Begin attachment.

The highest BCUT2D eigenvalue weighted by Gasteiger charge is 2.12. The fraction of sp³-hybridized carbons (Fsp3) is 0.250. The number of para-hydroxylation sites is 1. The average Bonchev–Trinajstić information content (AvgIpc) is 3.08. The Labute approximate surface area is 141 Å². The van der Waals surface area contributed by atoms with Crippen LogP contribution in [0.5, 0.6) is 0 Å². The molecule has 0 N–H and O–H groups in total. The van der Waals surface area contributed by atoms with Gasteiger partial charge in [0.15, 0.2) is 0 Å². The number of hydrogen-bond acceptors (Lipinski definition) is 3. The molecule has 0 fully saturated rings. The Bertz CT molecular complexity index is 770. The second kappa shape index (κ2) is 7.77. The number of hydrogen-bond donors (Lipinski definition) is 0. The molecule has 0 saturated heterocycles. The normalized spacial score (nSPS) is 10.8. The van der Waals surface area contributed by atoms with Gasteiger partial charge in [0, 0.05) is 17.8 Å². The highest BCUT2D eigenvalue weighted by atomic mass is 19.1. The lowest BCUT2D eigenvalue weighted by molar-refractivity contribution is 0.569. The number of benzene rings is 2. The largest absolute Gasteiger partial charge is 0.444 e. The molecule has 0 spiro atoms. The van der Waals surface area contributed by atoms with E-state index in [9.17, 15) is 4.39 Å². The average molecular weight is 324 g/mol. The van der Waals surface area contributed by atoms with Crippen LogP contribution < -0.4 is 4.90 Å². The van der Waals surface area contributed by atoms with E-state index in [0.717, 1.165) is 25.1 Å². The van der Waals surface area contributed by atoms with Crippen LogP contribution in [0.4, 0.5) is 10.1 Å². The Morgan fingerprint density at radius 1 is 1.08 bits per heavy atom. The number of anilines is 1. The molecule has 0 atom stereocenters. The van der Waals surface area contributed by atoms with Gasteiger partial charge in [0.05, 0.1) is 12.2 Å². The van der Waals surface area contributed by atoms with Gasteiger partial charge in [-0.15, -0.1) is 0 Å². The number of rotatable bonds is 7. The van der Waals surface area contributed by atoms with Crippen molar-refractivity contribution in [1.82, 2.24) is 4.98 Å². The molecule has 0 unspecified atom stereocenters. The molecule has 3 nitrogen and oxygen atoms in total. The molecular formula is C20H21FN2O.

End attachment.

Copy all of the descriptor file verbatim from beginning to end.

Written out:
The highest BCUT2D eigenvalue weighted by Gasteiger charge is 2.12. The fraction of sp³-hybridized carbons (Fsp3) is 0.250. The number of para-hydroxylation sites is 1. The average Bonchev–Trinajstić information content (AvgIpc) is 3.08. The Labute approximate surface area is 141 Å². The van der Waals surface area contributed by atoms with Crippen LogP contribution in [0.5, 0.6) is 0 Å². The molecule has 0 N–H and O–H groups in total. The van der Waals surface area contributed by atoms with Gasteiger partial charge in [0.15, 0.2) is 0 Å². The number of hydrogen-bond acceptors (Lipinski definition) is 3. The molecule has 0 fully saturated rings. The Bertz CT molecular complexity index is 770. The second kappa shape index (κ2) is 7.77. The number of hydrogen-bond donors (Lipinski definition) is 0. The molecule has 0 saturated heterocycles. The normalized spacial score (nSPS) is 10.8. The van der Waals surface area contributed by atoms with Gasteiger partial charge in [0, 0.05) is 17.8 Å². The highest BCUT2D eigenvalue weighted by atomic mass is 19.1. The lowest BCUT2D eigenvalue weighted by molar-refractivity contribution is 0.569. The number of benzene rings is 2. The largest absolute Gasteiger partial charge is 0.444 e. The molecule has 0 spiro atoms. The van der Waals surface area contributed by atoms with E-state index in [9.17, 15) is 4.39 Å². The average molecular weight is 324 g/mol. The van der Waals surface area contributed by atoms with Crippen LogP contribution < -0.4 is 4.90 Å². The van der Waals surface area contributed by atoms with E-state index in [0.717, 1.165) is 25.1 Å². The van der Waals surface area contributed by atoms with Crippen LogP contribution in [0.4, 0.5) is 10.1 Å². The Morgan fingerprint density at radius 1 is 1.08 bits per heavy atom. The number of anilines is 1. The molecule has 0 atom stereocenters. The van der Waals surface area contributed by atoms with Gasteiger partial charge in [0.05, 0.1) is 12.2 Å². The van der Waals surface area contributed by atoms with Gasteiger partial charge in [-0.15, -0.1) is 0 Å². The number of rotatable bonds is 7. The van der Waals surface area contributed by atoms with Crippen molar-refractivity contribution in [1.82, 2.24) is 4.98 Å². The molecule has 0 unspecified atom stereocenters. The molecule has 3 nitrogen and oxygen atoms in total. The molecular formula is C20H21FN2O.